Album review: Ghost Bath – Starmourner
Genre: Black metal / post-metal
Release date: 21st April, 2017
Record label: Nuclear Blast
Despite opening with a sombre piano riff in “Astral”, Ghost Bath’s third album, Starmourner, goes on to be a depressive, emotive, intense slice of delirium-inducing post-metal. Driven by that unique type of fast, chord-driven yet somehow melodic guitar riff that only the realm of black metal can apparently master, this is a one-of-a-kind journey that gives the despondency of extreme metal a much-needed subversion. It is an intellectual experience that delves into both emotional highs and lows, anchoring each of its twelve songs around the theme of angelology throughout differing religions, including Judaism and Christianity.
So, from the premise alone, it’s already easy to tell that this is not going to be a simple album. Like a fine wine, Starmourner demands constant attention and patience from the listener for it to truly thrive and have its potential realised. After all, it contains over 70 minutes of dark, flowing rock, with the sometimes indecipherable wails and screams of Ghost Bath’s nameless lead vocalist permeating every track.
The defining aspect of the record is that, unlike most contemporary albums, Starmourner does not feel simply like a collection of individual songs. Despite “Thrones” and the eight-minute “Ambrosial” being released as singles, every track on Starmourner bleeds seamlessly into the next. Because of this, there are no real “anthems” or “stand-out tracks” to be found, except for the previously mentioned “Thrones”, which is the only cut to work just as well in its context as out of it. Aside from this, Starmourner is fluid and ever-evolving, and a work that must be heard in its entirety multiple times to be fully appreciated.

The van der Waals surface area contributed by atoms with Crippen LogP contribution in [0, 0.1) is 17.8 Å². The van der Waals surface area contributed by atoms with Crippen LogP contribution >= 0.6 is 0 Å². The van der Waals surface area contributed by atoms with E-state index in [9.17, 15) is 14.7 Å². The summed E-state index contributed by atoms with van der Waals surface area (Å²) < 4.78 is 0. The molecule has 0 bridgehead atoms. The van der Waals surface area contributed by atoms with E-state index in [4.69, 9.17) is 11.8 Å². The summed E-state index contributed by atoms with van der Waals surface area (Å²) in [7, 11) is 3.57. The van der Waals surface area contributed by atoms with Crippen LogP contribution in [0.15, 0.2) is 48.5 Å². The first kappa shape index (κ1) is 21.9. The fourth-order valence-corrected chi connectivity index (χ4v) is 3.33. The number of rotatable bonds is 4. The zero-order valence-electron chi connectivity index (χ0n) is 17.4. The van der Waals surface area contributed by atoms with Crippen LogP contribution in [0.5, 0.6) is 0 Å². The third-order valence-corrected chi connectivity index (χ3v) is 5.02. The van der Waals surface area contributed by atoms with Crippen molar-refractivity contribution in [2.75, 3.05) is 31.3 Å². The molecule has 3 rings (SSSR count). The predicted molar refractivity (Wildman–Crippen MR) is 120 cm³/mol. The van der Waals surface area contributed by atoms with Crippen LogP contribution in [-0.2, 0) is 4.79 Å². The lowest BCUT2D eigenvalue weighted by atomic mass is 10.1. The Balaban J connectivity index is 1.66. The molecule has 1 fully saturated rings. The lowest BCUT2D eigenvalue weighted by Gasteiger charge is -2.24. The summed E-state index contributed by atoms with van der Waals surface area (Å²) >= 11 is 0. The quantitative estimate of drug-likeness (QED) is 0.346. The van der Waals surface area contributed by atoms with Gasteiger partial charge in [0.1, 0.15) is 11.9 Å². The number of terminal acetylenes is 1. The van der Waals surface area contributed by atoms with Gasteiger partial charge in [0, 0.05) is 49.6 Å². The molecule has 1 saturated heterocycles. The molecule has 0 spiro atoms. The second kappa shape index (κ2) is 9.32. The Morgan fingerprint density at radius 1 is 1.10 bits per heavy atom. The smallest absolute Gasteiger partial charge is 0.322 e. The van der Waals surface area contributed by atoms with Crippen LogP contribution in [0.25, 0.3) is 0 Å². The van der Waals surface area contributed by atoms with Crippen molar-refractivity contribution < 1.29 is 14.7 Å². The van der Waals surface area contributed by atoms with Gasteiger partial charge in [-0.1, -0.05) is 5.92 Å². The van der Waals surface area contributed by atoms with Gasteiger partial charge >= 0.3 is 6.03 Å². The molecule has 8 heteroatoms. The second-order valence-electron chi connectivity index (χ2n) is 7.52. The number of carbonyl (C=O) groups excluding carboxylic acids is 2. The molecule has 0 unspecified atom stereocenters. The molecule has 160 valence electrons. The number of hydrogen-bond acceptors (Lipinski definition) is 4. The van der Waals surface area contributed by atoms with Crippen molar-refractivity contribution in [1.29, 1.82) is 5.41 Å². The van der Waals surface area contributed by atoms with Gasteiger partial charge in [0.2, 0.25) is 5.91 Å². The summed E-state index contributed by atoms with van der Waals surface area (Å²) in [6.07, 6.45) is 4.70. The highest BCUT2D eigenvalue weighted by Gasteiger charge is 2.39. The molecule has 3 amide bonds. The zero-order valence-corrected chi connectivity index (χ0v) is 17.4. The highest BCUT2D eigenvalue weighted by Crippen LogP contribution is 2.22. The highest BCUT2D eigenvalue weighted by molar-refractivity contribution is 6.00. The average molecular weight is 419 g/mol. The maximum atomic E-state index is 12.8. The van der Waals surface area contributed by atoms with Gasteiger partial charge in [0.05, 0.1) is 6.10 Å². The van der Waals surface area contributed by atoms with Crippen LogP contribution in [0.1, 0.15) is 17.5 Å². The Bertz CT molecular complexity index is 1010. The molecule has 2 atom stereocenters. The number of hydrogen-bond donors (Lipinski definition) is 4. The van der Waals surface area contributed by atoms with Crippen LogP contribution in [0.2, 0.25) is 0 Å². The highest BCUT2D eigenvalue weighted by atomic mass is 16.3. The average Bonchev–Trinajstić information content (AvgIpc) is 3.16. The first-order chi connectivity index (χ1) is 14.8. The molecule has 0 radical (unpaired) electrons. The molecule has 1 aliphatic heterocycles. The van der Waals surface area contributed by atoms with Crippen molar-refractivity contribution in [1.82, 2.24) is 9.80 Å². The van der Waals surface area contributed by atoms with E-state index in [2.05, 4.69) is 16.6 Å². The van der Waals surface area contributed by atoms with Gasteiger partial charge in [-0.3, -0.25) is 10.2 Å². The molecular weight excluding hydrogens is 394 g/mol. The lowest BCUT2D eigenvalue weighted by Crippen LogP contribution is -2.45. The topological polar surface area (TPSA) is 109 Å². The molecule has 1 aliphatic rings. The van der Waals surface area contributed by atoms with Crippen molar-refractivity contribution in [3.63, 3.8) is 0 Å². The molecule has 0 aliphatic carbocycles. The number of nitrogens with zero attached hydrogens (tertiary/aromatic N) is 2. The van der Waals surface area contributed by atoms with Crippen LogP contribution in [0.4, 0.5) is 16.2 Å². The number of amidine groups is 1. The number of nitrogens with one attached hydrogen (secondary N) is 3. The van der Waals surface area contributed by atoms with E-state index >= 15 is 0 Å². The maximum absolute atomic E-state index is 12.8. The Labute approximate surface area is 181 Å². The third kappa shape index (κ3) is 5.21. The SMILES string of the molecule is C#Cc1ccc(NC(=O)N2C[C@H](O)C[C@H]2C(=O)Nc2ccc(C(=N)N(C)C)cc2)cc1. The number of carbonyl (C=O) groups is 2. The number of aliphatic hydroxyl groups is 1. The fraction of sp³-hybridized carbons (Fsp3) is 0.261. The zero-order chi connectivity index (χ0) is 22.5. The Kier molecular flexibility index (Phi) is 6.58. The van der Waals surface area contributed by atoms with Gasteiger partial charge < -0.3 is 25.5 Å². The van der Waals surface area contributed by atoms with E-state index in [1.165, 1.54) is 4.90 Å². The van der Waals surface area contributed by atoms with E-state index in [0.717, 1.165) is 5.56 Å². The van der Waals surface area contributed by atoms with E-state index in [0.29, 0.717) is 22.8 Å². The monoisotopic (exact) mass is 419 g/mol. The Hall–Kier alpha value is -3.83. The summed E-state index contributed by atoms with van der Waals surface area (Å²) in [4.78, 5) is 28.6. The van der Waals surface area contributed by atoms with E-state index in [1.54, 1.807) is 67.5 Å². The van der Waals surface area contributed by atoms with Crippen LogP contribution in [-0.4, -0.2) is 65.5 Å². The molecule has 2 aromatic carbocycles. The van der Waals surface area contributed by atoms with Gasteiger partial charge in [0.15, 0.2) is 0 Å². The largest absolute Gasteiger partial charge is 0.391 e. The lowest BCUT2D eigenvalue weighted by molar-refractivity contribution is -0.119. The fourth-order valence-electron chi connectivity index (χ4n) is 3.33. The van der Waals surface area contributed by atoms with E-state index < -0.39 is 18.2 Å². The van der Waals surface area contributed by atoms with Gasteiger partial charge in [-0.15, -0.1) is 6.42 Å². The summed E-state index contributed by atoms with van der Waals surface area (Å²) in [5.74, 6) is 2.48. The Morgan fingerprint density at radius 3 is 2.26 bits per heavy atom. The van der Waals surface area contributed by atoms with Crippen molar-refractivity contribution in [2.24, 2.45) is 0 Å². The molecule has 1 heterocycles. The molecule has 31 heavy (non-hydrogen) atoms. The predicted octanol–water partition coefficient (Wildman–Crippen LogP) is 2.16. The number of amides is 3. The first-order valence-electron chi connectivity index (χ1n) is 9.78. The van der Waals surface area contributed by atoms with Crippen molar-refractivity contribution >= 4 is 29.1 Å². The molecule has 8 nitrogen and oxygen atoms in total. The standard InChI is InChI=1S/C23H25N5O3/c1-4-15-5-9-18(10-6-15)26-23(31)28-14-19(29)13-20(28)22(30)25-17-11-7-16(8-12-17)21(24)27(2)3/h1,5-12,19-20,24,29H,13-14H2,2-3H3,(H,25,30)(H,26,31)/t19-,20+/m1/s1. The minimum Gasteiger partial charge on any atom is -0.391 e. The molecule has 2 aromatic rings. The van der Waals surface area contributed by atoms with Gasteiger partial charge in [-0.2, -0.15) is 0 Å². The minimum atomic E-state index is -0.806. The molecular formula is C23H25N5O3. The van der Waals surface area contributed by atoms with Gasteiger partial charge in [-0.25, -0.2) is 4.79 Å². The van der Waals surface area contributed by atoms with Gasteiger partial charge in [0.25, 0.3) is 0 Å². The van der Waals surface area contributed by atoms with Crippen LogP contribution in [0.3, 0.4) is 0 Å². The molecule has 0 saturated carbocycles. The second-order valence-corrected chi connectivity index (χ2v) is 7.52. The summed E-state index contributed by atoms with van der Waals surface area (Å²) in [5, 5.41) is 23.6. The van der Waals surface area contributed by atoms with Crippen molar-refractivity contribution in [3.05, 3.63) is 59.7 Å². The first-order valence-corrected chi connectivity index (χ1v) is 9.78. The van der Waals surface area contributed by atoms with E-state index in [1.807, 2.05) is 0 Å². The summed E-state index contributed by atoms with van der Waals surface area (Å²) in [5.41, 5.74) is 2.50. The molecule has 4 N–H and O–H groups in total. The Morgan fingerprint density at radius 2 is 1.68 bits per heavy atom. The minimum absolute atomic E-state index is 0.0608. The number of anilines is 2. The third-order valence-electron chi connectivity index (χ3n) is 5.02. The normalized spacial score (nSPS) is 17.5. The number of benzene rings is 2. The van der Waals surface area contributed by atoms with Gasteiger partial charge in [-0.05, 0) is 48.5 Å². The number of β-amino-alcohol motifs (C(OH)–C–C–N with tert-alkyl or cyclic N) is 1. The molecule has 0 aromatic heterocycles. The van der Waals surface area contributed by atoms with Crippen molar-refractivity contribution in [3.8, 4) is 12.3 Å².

As far as versatility and diversity goes, however, the record becomes more of a mixed bag. Its musical modus operandi, carrying on from its predecessor Moonlover (2015), is harmonic, fast guitars, resonating screams and an overall fast pace. Yet, it mixes in elements of the acoustic and tranquil with such ease as well. “Ambrosial” begins with a gorgeous clean guitar section before its descent into a metal-infused Hell; bookenders “Astral” and “Ode” are both beautiful piano movements, with the latter adding in the bass and drums for good measure.
Previously, it’s been easy to compare Ghost Bath with fellow post-black progressives such as Deafheaven and Wolves in the Throne Room, but Starmourner is such an intelligent, immersive and transcendent album that it truly becomes an entity in and of itself. As an experience and an achievement, it is awe-inspiring.
Final rating: Starmourner gets 9 vaping skulls out of 10.
Starmourner will be available physically and digitally via Nuclear Blast Records on 21st April.